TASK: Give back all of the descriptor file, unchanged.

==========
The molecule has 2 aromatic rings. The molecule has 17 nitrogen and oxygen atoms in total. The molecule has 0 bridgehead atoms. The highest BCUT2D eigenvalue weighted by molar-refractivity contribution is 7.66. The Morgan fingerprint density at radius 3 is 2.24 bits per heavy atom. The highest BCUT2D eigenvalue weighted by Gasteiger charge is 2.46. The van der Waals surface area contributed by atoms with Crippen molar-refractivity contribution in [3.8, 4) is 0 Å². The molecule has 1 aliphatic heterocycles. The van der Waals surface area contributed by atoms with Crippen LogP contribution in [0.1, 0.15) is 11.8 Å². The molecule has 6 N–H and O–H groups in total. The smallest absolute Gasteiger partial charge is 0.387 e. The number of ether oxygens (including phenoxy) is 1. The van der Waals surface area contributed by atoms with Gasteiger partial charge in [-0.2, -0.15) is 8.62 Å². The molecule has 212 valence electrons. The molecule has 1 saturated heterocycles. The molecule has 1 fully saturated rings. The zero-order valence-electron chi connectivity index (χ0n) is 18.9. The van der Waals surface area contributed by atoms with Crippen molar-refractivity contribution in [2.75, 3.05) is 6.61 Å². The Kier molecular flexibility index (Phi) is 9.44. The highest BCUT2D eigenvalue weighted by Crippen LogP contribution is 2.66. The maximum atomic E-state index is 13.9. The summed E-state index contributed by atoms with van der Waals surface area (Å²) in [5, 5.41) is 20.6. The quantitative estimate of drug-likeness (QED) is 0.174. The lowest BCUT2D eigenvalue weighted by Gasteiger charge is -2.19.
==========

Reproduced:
The molecule has 2 aromatic rings. The molecule has 17 nitrogen and oxygen atoms in total. The molecule has 0 bridgehead atoms. The highest BCUT2D eigenvalue weighted by molar-refractivity contribution is 7.66. The Morgan fingerprint density at radius 3 is 2.24 bits per heavy atom. The highest BCUT2D eigenvalue weighted by Gasteiger charge is 2.46. The van der Waals surface area contributed by atoms with Crippen molar-refractivity contribution in [3.8, 4) is 0 Å². The molecule has 1 aliphatic heterocycles. The van der Waals surface area contributed by atoms with Crippen LogP contribution in [0.1, 0.15) is 11.8 Å². The molecule has 6 N–H and O–H groups in total. The smallest absolute Gasteiger partial charge is 0.387 e. The number of ether oxygens (including phenoxy) is 1. The van der Waals surface area contributed by atoms with Gasteiger partial charge in [-0.2, -0.15) is 8.62 Å². The molecule has 212 valence electrons. The molecule has 1 saturated heterocycles. The molecule has 1 fully saturated rings. The zero-order valence-electron chi connectivity index (χ0n) is 18.9. The van der Waals surface area contributed by atoms with Crippen molar-refractivity contribution in [2.75, 3.05) is 6.61 Å². The Kier molecular flexibility index (Phi) is 9.44. The highest BCUT2D eigenvalue weighted by Crippen LogP contribution is 2.66. The maximum atomic E-state index is 13.9. The summed E-state index contributed by atoms with van der Waals surface area (Å²) in [5, 5.41) is 20.6. The quantitative estimate of drug-likeness (QED) is 0.174. The lowest BCUT2D eigenvalue weighted by Gasteiger charge is -2.19.